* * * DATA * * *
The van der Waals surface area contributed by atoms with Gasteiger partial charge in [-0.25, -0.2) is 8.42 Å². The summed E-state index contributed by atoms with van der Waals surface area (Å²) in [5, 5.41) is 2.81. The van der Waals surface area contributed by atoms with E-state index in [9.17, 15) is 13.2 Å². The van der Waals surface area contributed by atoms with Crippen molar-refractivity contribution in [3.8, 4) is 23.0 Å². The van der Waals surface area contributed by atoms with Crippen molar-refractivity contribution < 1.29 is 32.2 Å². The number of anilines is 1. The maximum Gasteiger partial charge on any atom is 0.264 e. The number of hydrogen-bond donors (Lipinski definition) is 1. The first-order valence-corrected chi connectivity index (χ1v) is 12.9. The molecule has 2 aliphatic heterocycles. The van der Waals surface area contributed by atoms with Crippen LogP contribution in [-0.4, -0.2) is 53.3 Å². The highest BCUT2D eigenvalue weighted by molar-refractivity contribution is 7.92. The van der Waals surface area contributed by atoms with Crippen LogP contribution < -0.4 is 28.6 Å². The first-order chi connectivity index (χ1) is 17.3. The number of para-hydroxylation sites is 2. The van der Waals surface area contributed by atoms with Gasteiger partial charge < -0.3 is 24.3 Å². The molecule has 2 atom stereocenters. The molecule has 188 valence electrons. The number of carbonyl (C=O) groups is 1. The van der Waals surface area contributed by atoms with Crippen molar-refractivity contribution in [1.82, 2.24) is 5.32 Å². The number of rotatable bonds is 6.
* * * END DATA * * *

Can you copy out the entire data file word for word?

The van der Waals surface area contributed by atoms with Gasteiger partial charge in [-0.25, -0.2) is 8.42 Å². The summed E-state index contributed by atoms with van der Waals surface area (Å²) in [5, 5.41) is 2.81. The van der Waals surface area contributed by atoms with E-state index in [9.17, 15) is 13.2 Å². The van der Waals surface area contributed by atoms with Crippen molar-refractivity contribution in [3.8, 4) is 23.0 Å². The van der Waals surface area contributed by atoms with Crippen molar-refractivity contribution < 1.29 is 32.2 Å². The number of anilines is 1. The maximum Gasteiger partial charge on any atom is 0.264 e. The number of hydrogen-bond donors (Lipinski definition) is 1. The first-order valence-corrected chi connectivity index (χ1v) is 12.9. The molecule has 2 aliphatic heterocycles. The van der Waals surface area contributed by atoms with Crippen LogP contribution in [-0.4, -0.2) is 53.3 Å². The highest BCUT2D eigenvalue weighted by molar-refractivity contribution is 7.92. The van der Waals surface area contributed by atoms with Crippen LogP contribution < -0.4 is 28.6 Å². The first-order chi connectivity index (χ1) is 17.3. The number of para-hydroxylation sites is 2. The van der Waals surface area contributed by atoms with Gasteiger partial charge < -0.3 is 24.3 Å². The molecule has 2 atom stereocenters. The molecule has 188 valence electrons. The number of carbonyl (C=O) groups is 1. The van der Waals surface area contributed by atoms with Crippen molar-refractivity contribution in [1.82, 2.24) is 5.32 Å². The number of rotatable bonds is 6.